j maybe i am slow then, but it took me quite some time to realize that there was literally no difference between the two aside from in the mind. but i didn't read anything about it in advance either, so i felt totally lost at sea.


Nataliya Joel wrote: "maybe i am slow then, but it took me quite some time to realize that there was literally no difference between the two aside from in the mind. but i didn't read anything about it in advance either,..."

Maybe I just had a lucky hunch then. Or maybe at this point I was expecting something completely strange from Miéville, and so I went straight for the least probable theory. But lucky hunch is probably more likely.


message 22: by Jim (new)

Jim Another awesome review, Nataliya! You are going to read through the whole canon before I get to the first full-length novel!

I think I can manage the stories you reviewed in the short term, and those look brilliant too.:)


Traveller I skimmed over some parts your review and the thread above, wary of spoilers, because I also still need to read this one. ..but from what I did read of your review; -wow, I can't wait... (Have to first finish Perdido Street Station tho)

Nice review, as usual!


Nataliya Thank you, Jim and Traveller!

Jim, his stories are great, and I think you'll really like them. Plus, I might as well get through these now since I have no idea how much time for Goodreads/reading I will have once I start residency.

Traveller - I'm glad my review got you excited about this book. How are you liking PSS so far?


message 25: by Jim (new)

Jim Nataliya wrote: "Jim, his stories are great, and I think you'll really like them. Plus, I might as well get through these now since I have no idea how much time for Goodreads/reading I will have once I start residency. "

Yes, I started London's Overthrow after seeing your review, and it looked awesome. It's just a time/energy/life issue right now, but that one looks manageable and fascinating.

I know you are going to be 'fully occupied' very soon now - I just hope you still have some time to spend with all your friends here!


Tracy Such an awesome review. I loved this book.


Nataliya Jim, I really hope to find time for Goodreads and all of my friends here. How can I live without Goodreads? It's a nerdy bibliophile dream come true! Btw, I'm curious to see what you eventually think about Mr. Miéville's political essay.

Tracy - thanks! I'm yet to find a book by Miéville that leaves me disappointed.


Traveller Nataliya wrote: "Thank you, Jim and Traveller!

Traveller - I'm glad my review got you excited about this book. How are you liking PSS so far?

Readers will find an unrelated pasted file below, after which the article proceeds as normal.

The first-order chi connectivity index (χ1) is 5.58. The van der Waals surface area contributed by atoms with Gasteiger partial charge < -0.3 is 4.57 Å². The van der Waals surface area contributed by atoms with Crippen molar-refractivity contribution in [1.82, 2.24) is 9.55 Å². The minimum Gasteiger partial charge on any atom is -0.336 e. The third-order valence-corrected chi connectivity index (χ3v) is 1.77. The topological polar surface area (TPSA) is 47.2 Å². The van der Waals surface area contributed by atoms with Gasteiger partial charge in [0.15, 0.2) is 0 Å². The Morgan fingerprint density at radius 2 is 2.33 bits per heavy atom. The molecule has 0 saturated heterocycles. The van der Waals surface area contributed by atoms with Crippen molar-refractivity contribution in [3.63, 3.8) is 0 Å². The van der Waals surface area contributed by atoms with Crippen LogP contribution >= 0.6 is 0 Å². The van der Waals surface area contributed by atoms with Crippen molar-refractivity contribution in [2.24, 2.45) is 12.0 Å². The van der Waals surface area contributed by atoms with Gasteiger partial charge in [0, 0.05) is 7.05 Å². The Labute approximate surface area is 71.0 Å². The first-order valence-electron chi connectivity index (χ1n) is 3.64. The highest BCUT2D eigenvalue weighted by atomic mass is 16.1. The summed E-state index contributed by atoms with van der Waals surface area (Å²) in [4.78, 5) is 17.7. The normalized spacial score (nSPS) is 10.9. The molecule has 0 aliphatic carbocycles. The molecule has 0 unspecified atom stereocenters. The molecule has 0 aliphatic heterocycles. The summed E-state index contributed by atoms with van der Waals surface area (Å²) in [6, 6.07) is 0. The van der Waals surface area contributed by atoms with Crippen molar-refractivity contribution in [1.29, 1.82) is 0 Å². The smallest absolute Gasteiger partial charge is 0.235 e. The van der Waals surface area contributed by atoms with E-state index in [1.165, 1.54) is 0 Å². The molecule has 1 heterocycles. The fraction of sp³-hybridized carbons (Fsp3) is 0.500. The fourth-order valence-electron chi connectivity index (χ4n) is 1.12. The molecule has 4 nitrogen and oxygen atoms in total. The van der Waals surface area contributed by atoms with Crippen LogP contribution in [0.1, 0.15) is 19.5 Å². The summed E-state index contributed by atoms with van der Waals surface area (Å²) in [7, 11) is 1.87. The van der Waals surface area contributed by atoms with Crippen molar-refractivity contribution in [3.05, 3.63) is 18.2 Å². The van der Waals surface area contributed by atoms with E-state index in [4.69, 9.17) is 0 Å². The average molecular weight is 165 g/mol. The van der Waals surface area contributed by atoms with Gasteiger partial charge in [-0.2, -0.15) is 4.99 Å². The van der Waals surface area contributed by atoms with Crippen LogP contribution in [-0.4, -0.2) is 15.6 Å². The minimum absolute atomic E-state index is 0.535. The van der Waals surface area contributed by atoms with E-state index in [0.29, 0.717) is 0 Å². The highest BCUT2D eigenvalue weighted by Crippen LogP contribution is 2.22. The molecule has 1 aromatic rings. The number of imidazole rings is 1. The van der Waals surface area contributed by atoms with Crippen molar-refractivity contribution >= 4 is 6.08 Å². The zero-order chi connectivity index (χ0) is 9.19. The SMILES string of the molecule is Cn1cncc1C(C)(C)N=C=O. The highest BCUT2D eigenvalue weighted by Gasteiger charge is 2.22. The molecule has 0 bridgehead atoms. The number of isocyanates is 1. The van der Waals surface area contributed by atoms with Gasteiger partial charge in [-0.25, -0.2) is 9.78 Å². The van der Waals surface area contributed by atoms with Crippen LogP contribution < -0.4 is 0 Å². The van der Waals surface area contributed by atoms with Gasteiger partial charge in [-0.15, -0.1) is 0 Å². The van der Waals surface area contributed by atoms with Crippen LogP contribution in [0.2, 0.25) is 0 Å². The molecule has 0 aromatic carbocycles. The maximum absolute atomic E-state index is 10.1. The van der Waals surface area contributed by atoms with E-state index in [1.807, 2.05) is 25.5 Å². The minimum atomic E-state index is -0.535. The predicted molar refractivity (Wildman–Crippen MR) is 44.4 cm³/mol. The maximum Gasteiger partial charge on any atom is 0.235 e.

."


I've been enjoying it - the writing is sophisticated, and he really manages to stretch one's mind regarding a lot of concepts.

Sadly I've had to put it aside since I have more urgent non-fiction things going on at the moment, but I'll pick it up again in about a weeks' time. I guess I'll have a review of it out in about 2 week's time. :)


Nataliya I'll be looking forward to it :)


Traveller You're such a nice person to have on a friend's list Nataliya! ^_^


Nataliya Traveller wrote: "You're such a nice person to have on a friend's list Nataliya! ^_^"

Awwww, thanks!


message 32: by Shovelmonkey1 (last edited Jun 05, 2012 10:44AM) (new)

Shovelmonkey1 So far I've only read the short story you recommended by CM. Honestly every time I mention CM to anyone (specifically women) I get covered in literary based ejaculate. I am worried about getting blinded by word-cum generated by all the people out there who love him so much! Or maybe I'll stop talking about him and buy a copy of one of his books and some safety goggles!


message 33: by j (new) - rated it 3 stars

j Shovelmonkey1 wrote: "So far I've only read the short story you recommended by CM. Honestly every time I mention CM to anyone (specifically women) I get covered in literary based ejaculate. I am worried about getting blinded by word-cum..."

uh. gross.


message 34: by Shovelmonkey1 (new)

Shovelmonkey1 Sorry! Perhaps better described as an enthusiastically bubbling effervescent approval of the verbal kind.


Nataliya Shovelmonkey1 wrote: "So far I've only read the short story you recommended by CM. Honestly every time I mention CM to anyone (specifically women) I get covered in literary based ejaculate. I am worried about getting bl..."

O_O O_O O_O

Shovelmonkey1 wrote: "Sorry! Perhaps better described as an enthusiastically bubbling effervescent approval of the verbal kind."

Okay, that sounds like Miéville's prose now! :D


Brandon I really need to revisit this. I feel like I'm crazy for not really liking it the first time around.

Great review!


Nataliya Brandon wrote: "I really need to revisit this. I feel like I'm crazy for not really liking it the first time around.

Great review!"